In a 2x6 wall is the any advantage to stuuffing 2 4in r12 batts instead of
the single 6in batts or does the compression just reduce the effectiveness?
I ask because I have several bales of the four inch stuff.
Not quite true. A fraction of the insulating value is lost as you
compress it, but you will still likely have more insulating value than
you would have with only the 6" batt. I looked this up on one of the
manufacturers web sites because I wanted to put 6" insulation into a
cavity made of 2x4s. As I recall the compression caused a loss of 20%
over what it would have been in a 6" cavity, but 6" insulation offers
almost twice the insulating value as 3.5", so it was still a large
improvement. You are correct that at some point if you keep compressing
the insulation you totally defeat the purpose, but he is only
compressing it about 25%.
Donald Gares wrote:
wrote:> > In a 2x6 wall is the any advantage to stuuffing 2 4in r12
Two 4" R-12 layers of fiberglass compressed into a 2x6 stud space will
provide less than R-24 insulation value but still more than the R-19
of 6" batt because for fiberglass the insulation value per inch
increases with density, up to a point, so you'll probably end up with
R-20 or R21. None of this implies that you should compress fiberglass
if you don't have to because you'll get more insulation value by
leaving it as fluffy and thick as possible then.
The fiberglass batts I've used will pull apart into 2 layers. If yours
does, you could use one and a half 4" batts. Just make sure to remove the
vapor barrier from the half that it's attached to.
This is not necessarily true.
You are increasing the thickness substantially and not compressing the batts
to a level that the r value per inch is compromised. Insulation
manufacturers make thinner higher R-value batts for cathedral ceilings by
INCREASING the density of the insulation.
The density of typical fiberglass insulation is driven by the minimum amount
of fiberglass necessary to reach a certain rating (this allows it to be most
economical). It is not the optimum density. You can pay more and get denser
better performing insulation.
I would say that the thing to be careful about would be the presence of a
vapor barrier in the middle of the insulation, but then again, if it has a
vapor barrier on the outer or inner face, then it shouldn't make much
difference there either.
You are correct at least in part. It would be difficult to make an
absolute statement. There are a number of factors to consider, and we just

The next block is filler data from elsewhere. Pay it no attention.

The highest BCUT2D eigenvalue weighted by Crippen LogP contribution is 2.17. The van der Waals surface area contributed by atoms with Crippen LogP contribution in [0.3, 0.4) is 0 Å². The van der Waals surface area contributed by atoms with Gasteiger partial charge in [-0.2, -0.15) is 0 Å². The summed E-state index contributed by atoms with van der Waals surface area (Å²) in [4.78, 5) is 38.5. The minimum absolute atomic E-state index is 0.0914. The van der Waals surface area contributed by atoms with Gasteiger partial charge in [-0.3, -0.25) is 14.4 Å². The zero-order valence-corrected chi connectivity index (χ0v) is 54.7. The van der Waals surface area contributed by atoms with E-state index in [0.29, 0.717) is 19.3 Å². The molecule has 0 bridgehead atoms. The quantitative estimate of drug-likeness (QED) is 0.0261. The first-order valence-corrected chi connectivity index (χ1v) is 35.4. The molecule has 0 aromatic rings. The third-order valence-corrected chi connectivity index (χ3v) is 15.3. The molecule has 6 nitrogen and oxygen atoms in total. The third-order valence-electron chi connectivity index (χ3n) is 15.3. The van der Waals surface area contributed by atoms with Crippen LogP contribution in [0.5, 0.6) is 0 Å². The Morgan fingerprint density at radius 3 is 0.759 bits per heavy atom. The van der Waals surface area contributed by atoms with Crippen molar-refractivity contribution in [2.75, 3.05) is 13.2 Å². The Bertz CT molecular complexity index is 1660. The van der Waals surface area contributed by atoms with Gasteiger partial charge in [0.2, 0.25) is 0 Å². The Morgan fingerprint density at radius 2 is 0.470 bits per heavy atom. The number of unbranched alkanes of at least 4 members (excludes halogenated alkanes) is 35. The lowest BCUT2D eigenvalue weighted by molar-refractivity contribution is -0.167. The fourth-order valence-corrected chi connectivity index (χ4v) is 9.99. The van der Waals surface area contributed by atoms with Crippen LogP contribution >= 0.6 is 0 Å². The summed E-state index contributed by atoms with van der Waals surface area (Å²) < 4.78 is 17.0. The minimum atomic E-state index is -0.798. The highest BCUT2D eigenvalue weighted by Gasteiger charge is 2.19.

don't have enough information. Frankly I doubt if there is going to be a
serious increase or decrease under the conditions noted. What is certain is
that using batts designed for the space will give better insulation and less
problems (no concern about improper vapor barriers) than two smaller batts.
While there are some differences in R values from different materials,
the increase is not necessary result of increased density. In some cases
yes in others just the opposite. The shape, size and distribution of the
fibers is important. Changes in any of those factors would also change the
What a bunch of pretentious crap on your part. JackD is 100%
right, and you don't seem to have a clue because the R-value/inch
improves even when the density is doubled, as it almost is with
rigid ceiling tiles and was with rigid fiberglass insulation
used in old mid-priced water heaters (cheapest heaters had low
density soft fiberglass, premium-priced had polyurethane foam).
8" of regular fiberglass compressed between 2x6 studs will
give about R-21, compared to R-19 for 6" regular fiberglass.
Believe what you want. What I presented is based on the empirical
information I have seen. Note that actual results will depend on many
factors so in some cases compression may cause some increase in others some
decrease and it will also depend on the amount of compression.
More pretentious crap, and you actually didn't present any
empirical information - because you simply didn't have any.
The fact is that if you mash fiberglass to half its thickness,
which almost nobody is going to do, its insulation value per
inch is going to rise to about R-5 or R-6.
Journal of Light Construction says a slight compression of U.S. glass t fiber
insulation does increase R value. I was told this at a seminar on house
construction a couple of years ago and asked the magazine for proof. The did not
give what I would call proof, but quoted - as I remember - building researchers.
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